Dig Safely During National Safe Digging Month
Every six minutes, an underground utility line is damaged because of digging without calling 811 first.
Power outages are an inconvenience, but some are preventable. Recently, residents of the mountain town of Wrightwood in San Bernardino County saw their electricity go out, all because a work crew digging in the area mistakenly hit an underground power line.
As spring gardening and home improvement projects peak, April is National Safe Digging Month and a good time to remember how to stay safe around electricity, especially when digging near underground utility lines.
Knowing where it is safe to dig before starting projects, like putting in a fence, planting a tree or building a deck, can save you from the hazards that may lie below the surface, including inadvertent contact with an underground power line that could cause serious injury.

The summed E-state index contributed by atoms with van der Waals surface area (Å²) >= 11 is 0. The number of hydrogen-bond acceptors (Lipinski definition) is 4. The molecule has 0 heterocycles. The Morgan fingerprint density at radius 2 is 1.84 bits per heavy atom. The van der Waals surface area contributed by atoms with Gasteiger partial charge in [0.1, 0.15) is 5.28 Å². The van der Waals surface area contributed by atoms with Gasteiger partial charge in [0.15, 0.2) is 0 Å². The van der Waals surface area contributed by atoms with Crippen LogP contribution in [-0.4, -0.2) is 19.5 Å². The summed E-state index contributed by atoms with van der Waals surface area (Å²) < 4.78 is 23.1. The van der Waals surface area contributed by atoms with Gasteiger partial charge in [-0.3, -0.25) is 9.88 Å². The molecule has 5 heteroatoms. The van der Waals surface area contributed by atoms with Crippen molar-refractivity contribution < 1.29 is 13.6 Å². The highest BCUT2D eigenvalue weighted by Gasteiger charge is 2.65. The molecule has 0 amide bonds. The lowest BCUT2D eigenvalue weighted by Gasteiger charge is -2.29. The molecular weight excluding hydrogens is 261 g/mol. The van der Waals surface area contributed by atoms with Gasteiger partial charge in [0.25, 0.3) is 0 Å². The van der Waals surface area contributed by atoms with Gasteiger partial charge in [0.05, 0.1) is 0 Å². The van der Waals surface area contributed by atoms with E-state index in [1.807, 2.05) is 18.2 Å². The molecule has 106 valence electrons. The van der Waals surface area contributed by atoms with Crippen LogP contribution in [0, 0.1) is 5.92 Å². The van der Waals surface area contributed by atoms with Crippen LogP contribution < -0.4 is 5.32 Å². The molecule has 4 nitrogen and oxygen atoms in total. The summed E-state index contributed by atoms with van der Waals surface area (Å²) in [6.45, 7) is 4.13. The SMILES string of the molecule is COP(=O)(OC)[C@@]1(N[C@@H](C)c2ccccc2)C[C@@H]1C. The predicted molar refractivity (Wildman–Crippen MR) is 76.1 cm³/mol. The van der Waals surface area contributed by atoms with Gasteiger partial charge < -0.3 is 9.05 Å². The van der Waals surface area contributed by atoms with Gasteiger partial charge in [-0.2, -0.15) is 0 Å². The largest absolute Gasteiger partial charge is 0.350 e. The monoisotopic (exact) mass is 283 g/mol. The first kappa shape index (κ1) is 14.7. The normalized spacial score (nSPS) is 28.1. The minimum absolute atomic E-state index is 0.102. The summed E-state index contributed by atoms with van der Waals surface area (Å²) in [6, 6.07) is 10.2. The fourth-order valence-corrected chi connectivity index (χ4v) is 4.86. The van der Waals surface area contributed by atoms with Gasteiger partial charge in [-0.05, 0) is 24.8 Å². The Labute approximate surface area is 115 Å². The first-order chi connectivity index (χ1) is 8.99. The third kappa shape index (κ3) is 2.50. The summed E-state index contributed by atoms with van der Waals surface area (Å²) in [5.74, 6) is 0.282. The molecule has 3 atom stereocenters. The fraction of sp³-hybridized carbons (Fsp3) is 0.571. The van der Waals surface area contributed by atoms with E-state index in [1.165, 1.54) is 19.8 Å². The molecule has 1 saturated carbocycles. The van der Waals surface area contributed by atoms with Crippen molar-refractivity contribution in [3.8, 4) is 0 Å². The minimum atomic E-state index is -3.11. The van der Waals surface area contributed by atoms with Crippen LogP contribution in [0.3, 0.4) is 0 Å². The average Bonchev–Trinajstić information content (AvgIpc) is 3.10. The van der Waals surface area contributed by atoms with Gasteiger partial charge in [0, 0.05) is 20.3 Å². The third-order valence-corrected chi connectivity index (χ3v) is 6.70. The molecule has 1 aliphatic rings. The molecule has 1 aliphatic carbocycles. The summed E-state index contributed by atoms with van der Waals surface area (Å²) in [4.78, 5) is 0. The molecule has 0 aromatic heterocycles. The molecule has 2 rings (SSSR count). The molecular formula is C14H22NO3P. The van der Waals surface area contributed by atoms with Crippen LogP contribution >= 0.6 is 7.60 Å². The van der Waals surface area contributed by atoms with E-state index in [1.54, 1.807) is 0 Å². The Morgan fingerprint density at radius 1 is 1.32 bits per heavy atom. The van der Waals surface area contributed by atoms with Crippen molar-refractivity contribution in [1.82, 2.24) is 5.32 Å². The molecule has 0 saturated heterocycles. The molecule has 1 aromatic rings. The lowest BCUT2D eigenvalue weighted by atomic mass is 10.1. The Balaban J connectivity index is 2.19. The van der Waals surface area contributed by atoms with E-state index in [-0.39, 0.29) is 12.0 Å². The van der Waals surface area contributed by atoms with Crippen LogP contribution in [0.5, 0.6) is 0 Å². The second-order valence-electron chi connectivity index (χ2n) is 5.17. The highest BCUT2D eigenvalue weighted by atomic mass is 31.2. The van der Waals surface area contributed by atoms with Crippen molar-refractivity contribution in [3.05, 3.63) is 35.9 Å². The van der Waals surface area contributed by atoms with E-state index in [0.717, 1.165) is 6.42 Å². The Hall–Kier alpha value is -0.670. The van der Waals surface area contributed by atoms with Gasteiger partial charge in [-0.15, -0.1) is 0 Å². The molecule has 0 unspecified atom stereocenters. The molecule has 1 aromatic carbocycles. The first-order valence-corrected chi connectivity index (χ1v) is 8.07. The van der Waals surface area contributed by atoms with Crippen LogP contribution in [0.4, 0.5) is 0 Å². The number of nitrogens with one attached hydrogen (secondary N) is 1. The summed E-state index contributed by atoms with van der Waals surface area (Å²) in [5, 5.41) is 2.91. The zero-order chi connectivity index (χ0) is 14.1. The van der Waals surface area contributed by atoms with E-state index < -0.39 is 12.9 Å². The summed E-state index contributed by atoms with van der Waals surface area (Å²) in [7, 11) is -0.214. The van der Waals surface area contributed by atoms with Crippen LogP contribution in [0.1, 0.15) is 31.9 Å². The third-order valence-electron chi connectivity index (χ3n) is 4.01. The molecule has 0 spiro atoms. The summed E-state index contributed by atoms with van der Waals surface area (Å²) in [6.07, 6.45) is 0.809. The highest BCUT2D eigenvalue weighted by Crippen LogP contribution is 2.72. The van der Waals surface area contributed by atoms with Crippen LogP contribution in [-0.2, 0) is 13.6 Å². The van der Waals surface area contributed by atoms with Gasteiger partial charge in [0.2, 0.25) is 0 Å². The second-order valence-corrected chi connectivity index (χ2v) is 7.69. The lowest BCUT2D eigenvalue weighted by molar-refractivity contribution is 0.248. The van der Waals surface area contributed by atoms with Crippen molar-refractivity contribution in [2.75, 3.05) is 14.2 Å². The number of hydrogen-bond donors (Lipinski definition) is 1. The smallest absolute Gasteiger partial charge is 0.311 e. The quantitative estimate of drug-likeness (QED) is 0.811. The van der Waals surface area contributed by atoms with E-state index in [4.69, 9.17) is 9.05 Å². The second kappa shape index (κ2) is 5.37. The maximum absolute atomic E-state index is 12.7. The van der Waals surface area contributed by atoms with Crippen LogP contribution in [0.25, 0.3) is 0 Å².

Every six minutes, an underground utility line — including gas, electric, water and communications lines — is damaged because of digging without calling 811 first.
With an estimated 38.6 million people nationwide expected to dig this year without having their underground utility lines marked, remember to call 811 before starting any digging project.
Here are some steps to follow to help keep you safe:
- Call 811 a few days before you plan to start digging, whether it’s for a construction or gardening project.
- Operators will refer you to a local utility company, which will then help mark the approximate location of a line(s) with flags or paint. Wait for your lines to be marked before starting your digging project.
- Make sure to dig around the marked lines, not on them.
- Remember that some utility lines are buried at shallow depths.
- Erosion and roots may shift the location of utility lines, so it is important to call 811 before every digging project.